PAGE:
Mike writes: "I'm renovating my bathroom and plan to install a fan. The shower is on one side of the room and the bath is on the opposite wall so I plan to put the fan in the middle of the room. What is the maximum amount of hose I can use to vent outside?"
You shouldn't have any problem going 5 or 8 feet further to reach the centre of a room. The real answer is how powerful the fan motor is, and how you lay out the ducting. The photo shows a few examples of what we call "equivalent duct lengths", how long a duct appears to the fan motor. Every little roughness on the inside of the duct makes it harder to get air to flow, so flex duct with ridges on the inside is twice as long as smooth ridged ducting -- at least as far as the fan motor is concerned. Then each elbow slows things as well. Hard turns slow things down much more than smooth slow curves.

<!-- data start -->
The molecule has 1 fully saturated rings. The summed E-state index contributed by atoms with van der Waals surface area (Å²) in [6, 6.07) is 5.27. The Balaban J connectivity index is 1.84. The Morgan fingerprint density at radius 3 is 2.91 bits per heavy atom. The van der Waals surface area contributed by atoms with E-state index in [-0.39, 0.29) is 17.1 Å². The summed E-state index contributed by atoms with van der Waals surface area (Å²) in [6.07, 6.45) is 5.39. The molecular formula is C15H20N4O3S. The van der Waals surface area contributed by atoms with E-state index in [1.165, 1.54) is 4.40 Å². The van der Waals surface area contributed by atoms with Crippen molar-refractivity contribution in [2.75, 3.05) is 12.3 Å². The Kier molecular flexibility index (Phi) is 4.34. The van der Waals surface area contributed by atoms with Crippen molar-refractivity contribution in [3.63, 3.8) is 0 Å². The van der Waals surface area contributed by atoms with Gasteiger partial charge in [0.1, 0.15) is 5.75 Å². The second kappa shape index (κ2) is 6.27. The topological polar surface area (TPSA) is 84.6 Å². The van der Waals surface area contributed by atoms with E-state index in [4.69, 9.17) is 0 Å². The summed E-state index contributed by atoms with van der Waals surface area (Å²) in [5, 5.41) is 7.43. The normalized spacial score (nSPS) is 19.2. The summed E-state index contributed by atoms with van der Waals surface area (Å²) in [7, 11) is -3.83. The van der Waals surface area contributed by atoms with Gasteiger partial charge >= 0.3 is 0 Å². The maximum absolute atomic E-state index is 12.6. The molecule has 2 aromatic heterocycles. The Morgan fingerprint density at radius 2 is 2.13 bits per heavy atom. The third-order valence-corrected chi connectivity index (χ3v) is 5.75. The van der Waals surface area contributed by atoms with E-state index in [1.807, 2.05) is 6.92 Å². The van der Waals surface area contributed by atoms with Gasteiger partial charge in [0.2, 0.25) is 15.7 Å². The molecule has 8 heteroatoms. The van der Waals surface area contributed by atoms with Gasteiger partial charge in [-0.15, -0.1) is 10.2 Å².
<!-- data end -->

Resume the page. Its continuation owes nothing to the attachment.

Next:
The moral? The best air flow will be had with rigid metal ducting that has as few elbows as possible. Then make sure that all of this is insulated and because despite the insulation there will still be some condensation inside this duct, slope it so that it will drain outdoors. If you are using plastic flex duct and you allow it to have sags, these will collect water and grow strange stuff. If you go through the roof, you can't help but have some condensation drip back into the duct and perhaps into the bathroom. All of those "impossible to solve perfectly" condensation problems is why I prefer to go through an inside wall, down into the basement and out through the bottom of the house. Everything is warm, drains to the outdoors and I can put an in-line fan quietly in the basement so I vent the bathroom in peace and quiet.
For information on one of the quietest in-line fans, one that can even be used to extend the run of a clothes dryer despite the lint, check out www.ContinentalFan.com.